Today that on-line system drives the company's management style. All the hospitals use the same accounting structure, so corporate management can extract daily reports on revenues, number of patients, cash position, or just about any other relevant financial statistics. (Some, such as staffing, come in weekly.) By the sixth working day of each month, each hospital sends a financial report for the preceding month to headquarters. Four or five days later headquarters gets what Bob Fleming, senior vice-president of operations, calls its "infamous blue books": blue binders three or four inches thick, each full of computer printouts on the financial status of a hospital -- down to every check written. All of AHM's top managers scan the books, searching for numbers that don't look right. Then they hold marathon meetings comparing notes and getting on the phone with the hospital administrators. Their questions are pointed, specific, and tough: Why do you have too many nurses on the third shift? Why are your average stays per patient up? Why are we spending so much money on Baxter Laboratories this month?

If that doesn't sound like a fun way of doing business, it's not intended to be. "We don't hesitate to take somebody to task," says Fleming. "If you've had a bad month, it can be excruciating." To make up for the pressure, AHM has heavy incentive compensation for hospital executives and for corporate managers; hospital administrators can achieve bonuses of up to 60% for fulfilling their business plans.

Despite its relentlessly hard-nosed, by-the-numbers ways, AHM's management also recognizes the need to invest capital in its hospitals. That hasn't been easy, given the company's scarce cash the past few years. In 1990 and 1991 AHM invested $11.2 million and $12.6 million, respectively, in its facilities. In 1992, as the company's financial situation improved, that amount nearly doubled, to $24.7 million. Some of the company's investments simply addressed deferred maintenance problems of the hospitals. "The first year, I got so tired of getting capital-expenditure requests for roofs," Volla recalls. The company has also launched six centers specializing in minimally invasive surgery -- a technique Volla believes is well suited to reducing the length of hospital stays. Finally, AHM has added needed capacity in departments such as obstetrics to several hospitals. One hospital the managers deemed particularly promising, Lake Mead Hospital, in North Las Vegas, got a $12-million face-lift. After losing $1.3 million on its operations in 1989, Lake Mead now produces 30% of the company's operating earnings.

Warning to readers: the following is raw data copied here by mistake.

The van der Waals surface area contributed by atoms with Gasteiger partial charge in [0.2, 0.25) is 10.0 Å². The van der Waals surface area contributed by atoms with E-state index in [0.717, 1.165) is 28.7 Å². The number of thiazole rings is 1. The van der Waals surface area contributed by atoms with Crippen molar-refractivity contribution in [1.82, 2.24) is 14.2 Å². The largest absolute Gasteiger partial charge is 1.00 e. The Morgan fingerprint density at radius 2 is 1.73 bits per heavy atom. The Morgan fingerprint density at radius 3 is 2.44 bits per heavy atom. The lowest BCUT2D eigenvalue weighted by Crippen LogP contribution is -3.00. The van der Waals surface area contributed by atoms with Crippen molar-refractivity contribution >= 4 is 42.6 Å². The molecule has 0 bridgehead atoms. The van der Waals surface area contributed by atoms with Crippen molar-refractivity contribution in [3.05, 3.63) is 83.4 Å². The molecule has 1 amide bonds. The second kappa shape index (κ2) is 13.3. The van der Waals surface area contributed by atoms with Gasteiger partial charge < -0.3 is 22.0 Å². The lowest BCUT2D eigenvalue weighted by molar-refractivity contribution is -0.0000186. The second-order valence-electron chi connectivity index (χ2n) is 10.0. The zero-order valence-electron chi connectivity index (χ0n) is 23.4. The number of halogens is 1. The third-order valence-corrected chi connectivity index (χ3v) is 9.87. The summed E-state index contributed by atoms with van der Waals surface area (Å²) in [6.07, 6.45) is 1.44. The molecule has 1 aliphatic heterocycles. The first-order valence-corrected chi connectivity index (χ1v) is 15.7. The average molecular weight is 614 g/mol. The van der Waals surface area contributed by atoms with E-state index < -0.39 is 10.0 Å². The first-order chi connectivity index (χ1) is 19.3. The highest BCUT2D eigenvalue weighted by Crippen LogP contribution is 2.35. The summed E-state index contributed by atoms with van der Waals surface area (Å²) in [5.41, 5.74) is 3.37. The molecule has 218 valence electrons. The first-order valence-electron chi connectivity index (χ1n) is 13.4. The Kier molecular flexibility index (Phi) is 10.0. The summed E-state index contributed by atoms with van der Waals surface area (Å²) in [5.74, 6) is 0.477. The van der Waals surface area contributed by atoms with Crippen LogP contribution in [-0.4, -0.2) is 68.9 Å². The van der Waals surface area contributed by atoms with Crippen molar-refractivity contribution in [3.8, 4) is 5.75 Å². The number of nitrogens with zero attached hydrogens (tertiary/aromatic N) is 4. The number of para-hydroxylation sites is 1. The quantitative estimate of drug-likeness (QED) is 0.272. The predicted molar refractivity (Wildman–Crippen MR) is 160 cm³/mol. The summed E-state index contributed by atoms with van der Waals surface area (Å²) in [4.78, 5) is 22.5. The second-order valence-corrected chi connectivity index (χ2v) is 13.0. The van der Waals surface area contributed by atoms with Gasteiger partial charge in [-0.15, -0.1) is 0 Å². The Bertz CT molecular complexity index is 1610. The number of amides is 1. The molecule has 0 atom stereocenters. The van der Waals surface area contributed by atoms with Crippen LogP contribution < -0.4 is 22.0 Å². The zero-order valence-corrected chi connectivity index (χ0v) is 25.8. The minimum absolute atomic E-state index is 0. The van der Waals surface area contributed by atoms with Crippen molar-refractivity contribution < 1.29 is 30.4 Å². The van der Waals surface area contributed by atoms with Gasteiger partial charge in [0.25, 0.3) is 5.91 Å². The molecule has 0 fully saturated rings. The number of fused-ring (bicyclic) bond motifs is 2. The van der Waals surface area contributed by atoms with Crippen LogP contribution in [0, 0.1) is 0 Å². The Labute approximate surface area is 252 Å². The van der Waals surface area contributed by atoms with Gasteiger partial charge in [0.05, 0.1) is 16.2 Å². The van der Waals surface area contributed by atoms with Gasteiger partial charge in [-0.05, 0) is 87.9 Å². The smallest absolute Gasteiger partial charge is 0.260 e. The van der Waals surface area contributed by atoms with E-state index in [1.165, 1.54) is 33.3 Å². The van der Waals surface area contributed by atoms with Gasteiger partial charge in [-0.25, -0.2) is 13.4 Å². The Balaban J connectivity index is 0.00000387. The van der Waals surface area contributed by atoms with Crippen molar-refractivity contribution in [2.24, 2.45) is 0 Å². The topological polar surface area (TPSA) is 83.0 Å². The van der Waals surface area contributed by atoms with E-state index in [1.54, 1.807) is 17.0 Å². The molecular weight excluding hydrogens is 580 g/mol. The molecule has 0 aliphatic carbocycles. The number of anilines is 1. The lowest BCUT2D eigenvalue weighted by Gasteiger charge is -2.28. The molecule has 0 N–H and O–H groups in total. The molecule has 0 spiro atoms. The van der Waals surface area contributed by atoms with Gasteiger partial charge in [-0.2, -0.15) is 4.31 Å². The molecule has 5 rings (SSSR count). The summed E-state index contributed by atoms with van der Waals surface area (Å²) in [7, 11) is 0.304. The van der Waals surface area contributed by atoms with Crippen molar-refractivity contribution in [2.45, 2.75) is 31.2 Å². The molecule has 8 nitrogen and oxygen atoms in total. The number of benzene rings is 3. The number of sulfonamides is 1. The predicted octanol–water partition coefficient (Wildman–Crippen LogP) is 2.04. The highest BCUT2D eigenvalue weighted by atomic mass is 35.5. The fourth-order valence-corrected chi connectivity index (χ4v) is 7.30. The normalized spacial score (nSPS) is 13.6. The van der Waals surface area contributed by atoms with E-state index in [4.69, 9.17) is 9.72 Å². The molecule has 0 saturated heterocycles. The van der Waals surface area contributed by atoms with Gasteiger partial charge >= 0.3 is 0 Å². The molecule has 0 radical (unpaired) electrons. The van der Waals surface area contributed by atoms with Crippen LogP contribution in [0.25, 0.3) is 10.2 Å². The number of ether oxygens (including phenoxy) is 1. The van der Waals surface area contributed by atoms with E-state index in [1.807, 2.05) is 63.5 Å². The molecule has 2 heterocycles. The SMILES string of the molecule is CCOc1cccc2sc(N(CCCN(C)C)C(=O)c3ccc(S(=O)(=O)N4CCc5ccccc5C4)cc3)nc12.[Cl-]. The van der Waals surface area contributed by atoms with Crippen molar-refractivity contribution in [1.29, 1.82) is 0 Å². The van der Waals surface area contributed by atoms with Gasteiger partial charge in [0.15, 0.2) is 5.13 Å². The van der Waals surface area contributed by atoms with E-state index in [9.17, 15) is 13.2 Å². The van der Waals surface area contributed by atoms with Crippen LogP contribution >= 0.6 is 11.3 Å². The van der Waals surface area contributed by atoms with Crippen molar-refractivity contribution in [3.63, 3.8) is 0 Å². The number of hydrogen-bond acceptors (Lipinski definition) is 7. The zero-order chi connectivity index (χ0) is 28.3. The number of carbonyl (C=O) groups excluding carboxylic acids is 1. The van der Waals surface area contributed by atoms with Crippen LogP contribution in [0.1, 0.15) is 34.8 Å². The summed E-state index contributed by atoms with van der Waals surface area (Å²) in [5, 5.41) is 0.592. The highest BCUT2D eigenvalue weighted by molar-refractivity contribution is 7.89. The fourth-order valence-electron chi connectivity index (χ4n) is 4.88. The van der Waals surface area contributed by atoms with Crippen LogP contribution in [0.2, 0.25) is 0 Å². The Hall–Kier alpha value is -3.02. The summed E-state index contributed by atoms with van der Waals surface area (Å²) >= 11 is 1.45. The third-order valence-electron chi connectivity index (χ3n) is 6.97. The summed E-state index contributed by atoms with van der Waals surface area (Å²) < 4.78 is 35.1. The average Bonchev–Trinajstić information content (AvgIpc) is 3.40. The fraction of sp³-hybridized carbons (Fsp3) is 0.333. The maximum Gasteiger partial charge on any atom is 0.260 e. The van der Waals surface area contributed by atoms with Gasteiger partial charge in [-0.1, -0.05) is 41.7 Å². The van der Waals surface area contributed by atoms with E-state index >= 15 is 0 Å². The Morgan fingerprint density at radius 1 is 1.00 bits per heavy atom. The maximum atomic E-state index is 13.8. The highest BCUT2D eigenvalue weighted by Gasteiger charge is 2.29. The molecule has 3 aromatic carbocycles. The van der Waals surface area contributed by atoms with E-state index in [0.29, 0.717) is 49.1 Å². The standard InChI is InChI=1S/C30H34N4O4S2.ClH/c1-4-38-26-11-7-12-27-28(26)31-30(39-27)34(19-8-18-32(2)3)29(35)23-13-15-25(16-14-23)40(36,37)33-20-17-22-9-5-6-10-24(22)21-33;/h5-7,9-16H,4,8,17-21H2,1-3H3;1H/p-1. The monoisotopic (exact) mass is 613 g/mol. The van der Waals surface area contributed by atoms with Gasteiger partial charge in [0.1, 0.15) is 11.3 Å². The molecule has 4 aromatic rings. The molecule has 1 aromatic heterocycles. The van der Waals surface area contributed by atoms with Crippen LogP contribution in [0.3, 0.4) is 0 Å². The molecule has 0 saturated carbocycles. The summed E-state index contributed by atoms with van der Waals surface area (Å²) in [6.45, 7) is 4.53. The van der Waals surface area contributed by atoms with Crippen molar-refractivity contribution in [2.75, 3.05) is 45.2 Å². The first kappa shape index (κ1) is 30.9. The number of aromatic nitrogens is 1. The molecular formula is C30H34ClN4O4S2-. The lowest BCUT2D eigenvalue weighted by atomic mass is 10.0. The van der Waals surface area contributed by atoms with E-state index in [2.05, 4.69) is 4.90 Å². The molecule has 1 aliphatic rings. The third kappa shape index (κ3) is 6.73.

Throughout the company, AHM concentrates its resources on basic care. For example, the company's previous management had expanded into psychiatric care and chemical-dependency treatment as a way of filling empty beds. But Volla thought it hurt the hospitals' overall operations to put psychiatric wards in small primary-care community hospitals. So he slashed such services. They now represent only 7% of the company's revenues, down from 20%. By focusing on basic community services, he says, AHM avoids getting caught up in the quest for the most expensive new technology that captivates many hospital managers.

Instead, AHM continues to try to beef up its position as a primary-care provider. In the Los Angeles market, where AHM has six hospitals, the company is forming a strategic alliance with a big not-for-profit hospital that offers all the latest high-tech services. AHM plans to send the patients who need specialty care to the big hospital and in return to join that hospital's marketing umbrella to negotiate with managed-care networks. And the company is actively trying to form networks of primary-care physicians, positioning itself both for its own strategic plan and for the picture it sees ahead for health-care reform.

Part of AHM's growth strategy involves acquisitions -- a phase for which AHM finally feels ready. There's a limit to what can be done to improve the efficiency of the existing hospitals, Colburn believes. "We've squeezed them," he says. "They're running about as efficiently as any hospitals in the industry."

2. Financing
Back from the dead
July 28, 1993, was a big day for AHM. That was the day the company raised $100 million in subordinated debt, at 10% interest, with blue-chip investment-banking firm Goldman, Sachs, officially marking the end of a painful era.

That era had begun with the company's pell-mell, junk-bond-financed expansion -- and continued into bankruptcy and a torturous sale of assets. By the time Volla took the helm of AHM, it was a company owned by its banks. In return for letting the company out of Chapter 11, its creditors took 93% of AHM's stock, as well as $180 million in long-term debt in the form of two series of notes. All assets the company had were pledged, some more than once. And because the reorganization plan had been designed by a group of angry creditors, the notes were full of covenants so restrictive that Volla had little flexibility.

The last caught Volla unprepared. As a manager, not a financier, he had looked closely at the company's balance sheet and hospital assets before signing on; he hadn't paid much attention to its charter or debt covenants. So he was in for some rude surprises. For example, the plan allowed AHM to get a line of working capital, secured by accounts receivable, of up to $10 million. That sounded good, Volla thought. But it was only later that he discovered that under the terms of the notes, any working capital the company got would be considered "excess cash flow" and earmarked to pay long-term debt -- completely defeating its purpose.

To make matters worse, there were balloon payments lurking a few years down the road. In 1995, for example, the company would have to pay off the entire senior series of notes, totaling $110 million. "Anybody who could do the projections would say, This company is not going to make that payment," says Rich McDonald, the company's assistant treasurer.